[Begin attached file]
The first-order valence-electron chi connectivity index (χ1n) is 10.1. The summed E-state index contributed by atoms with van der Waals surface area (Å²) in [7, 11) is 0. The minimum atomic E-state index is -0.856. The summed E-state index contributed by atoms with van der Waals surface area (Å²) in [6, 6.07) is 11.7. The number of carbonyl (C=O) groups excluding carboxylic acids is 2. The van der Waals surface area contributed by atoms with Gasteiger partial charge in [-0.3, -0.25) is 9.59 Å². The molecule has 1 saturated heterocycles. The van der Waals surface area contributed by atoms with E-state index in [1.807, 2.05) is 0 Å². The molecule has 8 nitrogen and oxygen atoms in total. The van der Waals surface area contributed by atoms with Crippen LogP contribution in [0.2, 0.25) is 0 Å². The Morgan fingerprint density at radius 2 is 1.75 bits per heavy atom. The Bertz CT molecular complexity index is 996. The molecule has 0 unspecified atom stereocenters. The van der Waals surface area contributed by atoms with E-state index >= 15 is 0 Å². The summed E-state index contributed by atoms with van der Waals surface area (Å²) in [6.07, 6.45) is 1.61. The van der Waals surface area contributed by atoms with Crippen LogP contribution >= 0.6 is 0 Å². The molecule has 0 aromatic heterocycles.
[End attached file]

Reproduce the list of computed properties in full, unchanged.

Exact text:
The first-order valence-electron chi connectivity index (χ1n) is 10.1. The summed E-state index contributed by atoms with van der Waals surface area (Å²) in [7, 11) is 0. The minimum atomic E-state index is -0.856. The summed E-state index contributed by atoms with van der Waals surface area (Å²) in [6, 6.07) is 11.7. The number of carbonyl (C=O) groups excluding carboxylic acids is 2. The van der Waals surface area contributed by atoms with Gasteiger partial charge in [-0.3, -0.25) is 9.59 Å². The molecule has 1 saturated heterocycles. The van der Waals surface area contributed by atoms with E-state index in [1.807, 2.05) is 0 Å². The molecule has 8 nitrogen and oxygen atoms in total. The van der Waals surface area contributed by atoms with Crippen LogP contribution in [0.2, 0.25) is 0 Å². The Morgan fingerprint density at radius 2 is 1.75 bits per heavy atom. The Bertz CT molecular complexity index is 996. The molecule has 0 unspecified atom stereocenters. The van der Waals surface area contributed by atoms with E-state index >= 15 is 0 Å². The summed E-state index contributed by atoms with van der Waals surface area (Å²) in [6.07, 6.45) is 1.61. The van der Waals surface area contributed by atoms with Crippen LogP contribution >= 0.6 is 0 Å². The molecule has 0 aromatic heterocycles.